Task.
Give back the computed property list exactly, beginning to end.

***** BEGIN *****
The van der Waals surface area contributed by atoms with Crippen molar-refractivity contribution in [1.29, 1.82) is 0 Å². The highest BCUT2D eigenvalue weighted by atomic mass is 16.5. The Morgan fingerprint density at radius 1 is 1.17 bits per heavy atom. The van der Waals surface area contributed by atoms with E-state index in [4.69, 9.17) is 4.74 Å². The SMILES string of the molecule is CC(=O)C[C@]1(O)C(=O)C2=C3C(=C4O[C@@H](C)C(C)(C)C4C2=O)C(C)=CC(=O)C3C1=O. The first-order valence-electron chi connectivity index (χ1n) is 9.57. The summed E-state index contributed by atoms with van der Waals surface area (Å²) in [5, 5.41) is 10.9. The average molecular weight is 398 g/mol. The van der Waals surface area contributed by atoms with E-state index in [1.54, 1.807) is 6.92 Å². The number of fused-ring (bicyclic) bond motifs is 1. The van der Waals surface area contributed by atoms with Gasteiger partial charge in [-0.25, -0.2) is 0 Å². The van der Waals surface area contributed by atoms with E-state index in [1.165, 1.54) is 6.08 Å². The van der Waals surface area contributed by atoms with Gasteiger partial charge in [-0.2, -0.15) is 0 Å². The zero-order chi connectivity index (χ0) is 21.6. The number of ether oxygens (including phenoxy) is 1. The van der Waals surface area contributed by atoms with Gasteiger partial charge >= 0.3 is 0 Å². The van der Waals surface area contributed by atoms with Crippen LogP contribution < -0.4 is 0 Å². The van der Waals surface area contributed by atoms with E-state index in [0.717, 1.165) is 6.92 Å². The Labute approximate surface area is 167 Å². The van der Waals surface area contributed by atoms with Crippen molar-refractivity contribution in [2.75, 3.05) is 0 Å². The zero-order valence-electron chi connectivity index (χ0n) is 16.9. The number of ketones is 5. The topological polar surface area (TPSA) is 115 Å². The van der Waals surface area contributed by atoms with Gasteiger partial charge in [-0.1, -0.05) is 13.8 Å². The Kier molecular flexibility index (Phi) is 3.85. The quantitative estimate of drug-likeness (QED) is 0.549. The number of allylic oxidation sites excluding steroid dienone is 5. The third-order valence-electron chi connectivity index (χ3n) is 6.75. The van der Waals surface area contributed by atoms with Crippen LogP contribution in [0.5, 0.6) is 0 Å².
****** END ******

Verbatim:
The van der Waals surface area contributed by atoms with Crippen molar-refractivity contribution in [1.29, 1.82) is 0 Å². The highest BCUT2D eigenvalue weighted by atomic mass is 16.5. The Morgan fingerprint density at radius 1 is 1.17 bits per heavy atom. The van der Waals surface area contributed by atoms with E-state index in [4.69, 9.17) is 4.74 Å². The SMILES string of the molecule is CC(=O)C[C@]1(O)C(=O)C2=C3C(=C4O[C@@H](C)C(C)(C)C4C2=O)C(C)=CC(=O)C3C1=O. The first-order valence-electron chi connectivity index (χ1n) is 9.57. The summed E-state index contributed by atoms with van der Waals surface area (Å²) in [5, 5.41) is 10.9. The average molecular weight is 398 g/mol. The van der Waals surface area contributed by atoms with E-state index in [1.54, 1.807) is 6.92 Å². The number of fused-ring (bicyclic) bond motifs is 1. The van der Waals surface area contributed by atoms with Gasteiger partial charge in [-0.25, -0.2) is 0 Å². The van der Waals surface area contributed by atoms with E-state index in [1.165, 1.54) is 6.08 Å². The van der Waals surface area contributed by atoms with Gasteiger partial charge in [-0.2, -0.15) is 0 Å². The zero-order chi connectivity index (χ0) is 21.6. The number of ether oxygens (including phenoxy) is 1. The van der Waals surface area contributed by atoms with Gasteiger partial charge >= 0.3 is 0 Å². The van der Waals surface area contributed by atoms with Crippen LogP contribution < -0.4 is 0 Å². The van der Waals surface area contributed by atoms with E-state index in [0.717, 1.165) is 6.92 Å². The Labute approximate surface area is 167 Å². The van der Waals surface area contributed by atoms with Crippen molar-refractivity contribution in [2.75, 3.05) is 0 Å². The zero-order valence-electron chi connectivity index (χ0n) is 16.9. The number of ketones is 5. The topological polar surface area (TPSA) is 115 Å². The van der Waals surface area contributed by atoms with Gasteiger partial charge in [-0.1, -0.05) is 13.8 Å². The Kier molecular flexibility index (Phi) is 3.85. The quantitative estimate of drug-likeness (QED) is 0.549. The number of allylic oxidation sites excluding steroid dienone is 5. The third-order valence-electron chi connectivity index (χ3n) is 6.75. The van der Waals surface area contributed by atoms with Crippen LogP contribution in [0.5, 0.6) is 0 Å².